Brian Ashton: What Barbarians and 'Blackadder' can teach top coaches
Tackling The Issues
Saturday 11 December 2010
How good it was to see the Barbarians back at Twickenham last weekend, recording another victory over a top-tier international side – by my reckoning, their win over the Springboks made it four such successes in three years – in the fashion those of us who value the intelligence of their rugby have long been accustomed to.
I have to say I was disappointed at the absence of English talent in the Baa-Baas line-up, but then, it is hardly the first time home-grown Premiership players have been denied the opportunity to spend an enjoyable, instructive week in the company of some of the top performers in the world game.
Once again, the invitation side defied considerable odds and flew in the face of modern-day theories of big-game preparation by producing a match-winning display on the back of a brief run-around on a snow-covered training field and a session in a school sports hall. There was a bit more to it than that, but only the people involved know precisely what went on behind closed doors.
We were, however, given an indication of the thought processes by Matt Giteau, the Australian midfield player who led the team against the South Africans. He said the experience of playing Barbarians rugby reminded him of the reasons he took a serious interest in the sport in the first place, adding that the sense of freedom, the chance to combine instinct and hard-won knowledge in a fresh and creative way, made a welcome change from the regimented environment of team meetings and micro-managed build-ups that are so common in the professional game. This kind of talk raises the issue of how a different sort of environment – one that encourages creativity without losing sight of the importance of discipline and responsibility – can best be developed and, more challenging still, moves us into the difficult area of the relationship between the science of coaching and the art of coaching.
The Barbarians do a lot of things right when it comes to bringing the best out of players, and this opinion was reinforced by a couple of last week's television programmes.
The first was a recording of the 2004 "Strat Pack" concert, in which some of the great rock guitarists – Ronnie Wood of the Rolling Stones, Dave Gilmour of Pink Floyd and Brian May of Queen, among others – were drawn together to celebrate the 50th anniversary of the launch of the Fender Stratocaster. The musicians had next to no preparation time, yet they contrived to put on a terrific live performance highlighting world-class technique and, most importantly of all, their intuitive ability to adjust and react to those around them, often in a split second.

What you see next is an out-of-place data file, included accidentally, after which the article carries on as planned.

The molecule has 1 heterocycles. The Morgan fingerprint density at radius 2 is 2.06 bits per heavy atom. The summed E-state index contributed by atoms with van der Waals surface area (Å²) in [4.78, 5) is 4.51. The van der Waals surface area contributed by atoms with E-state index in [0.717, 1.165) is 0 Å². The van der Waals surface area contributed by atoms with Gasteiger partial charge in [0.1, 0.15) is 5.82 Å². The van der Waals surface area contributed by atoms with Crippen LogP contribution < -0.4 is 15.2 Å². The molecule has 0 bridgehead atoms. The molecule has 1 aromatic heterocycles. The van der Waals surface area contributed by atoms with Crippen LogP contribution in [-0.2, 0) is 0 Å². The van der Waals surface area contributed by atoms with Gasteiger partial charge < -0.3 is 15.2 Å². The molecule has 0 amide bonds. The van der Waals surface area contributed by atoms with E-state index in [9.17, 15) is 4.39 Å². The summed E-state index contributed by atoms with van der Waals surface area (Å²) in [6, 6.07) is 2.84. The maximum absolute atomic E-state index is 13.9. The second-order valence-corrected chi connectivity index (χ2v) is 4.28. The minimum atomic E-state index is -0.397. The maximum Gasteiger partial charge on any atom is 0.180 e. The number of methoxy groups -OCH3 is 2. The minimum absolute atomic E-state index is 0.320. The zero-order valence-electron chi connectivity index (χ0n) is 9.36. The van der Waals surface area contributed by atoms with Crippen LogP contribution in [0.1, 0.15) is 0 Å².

Second up was a documentary devoted to the celebrated comedy show Blackadder, with contributions from the people most closely involved with the project: Ben Elton and Richard Curtis, Rowan Atkinson, Stephen Fry and Tony Robinson. It was Elton who explained how this extraordinarily creative group of individuals pooled their ideas – how each of them was encouraged to give his own take on how each half-hour episode should unfold. There were no restrictions on opinion, no rules as to who could say what to whom. As an exercise in collective activity, there was a kind of perfection about it.
It struck me forcibly that there were common denominators between all three ventures: the Baa-Baas, the concert and the TV show. The environments were open, relaxed and interactive, featuring knowledgeable and accomplished people who understood the importance of technical excellence as a foundation stone of high-level performance and the value of adaptability.
Peer-group pressure is vital in ensuring that when the important moments arrive, all involved are the best they can be. There can be no place for boundaries externally imposed by a coach; rather, the coach should encourage his players to look beyond the horizon. Eddie Izzard, the comedian, is not, as far as I know, much of a rugby nut, but he hit the nail on the head when he said: "Take the lid off the box of life, climb out, and explore the brave new world out there."
I fear RFU diktat could strangle talent
I see the Rugby Football Union has reaffirmed that, after next year's World Cup in New Zealand, those players serious about wearing the white shirt at representative level will have to be playing in England. This cannot be legally enforced, as I understand it, but the message could not be clearer.
I understand the governing body's desire to exert as much control as possible over leading players in an effort to guarantee access to them, but I hope it is not shooting itself in the foot. I'm a firm believer that a young player in his formative years needs to expose himself to an enriching, challenging, games-based environment if he is to broaden his rugby knowledge. With the best will in the world, I can't say such environments are always available in the English Premiership.
It may be that the RFU diktat proves to be a catalyst, leading to changes for the better in our domestic game. If so, all well and good. But equally, the opposite may turn out to be the case. We need a commonsense, balanced solution if our brightest young players are not to lose some of the best of themselves without even knowing it was there in the first place.
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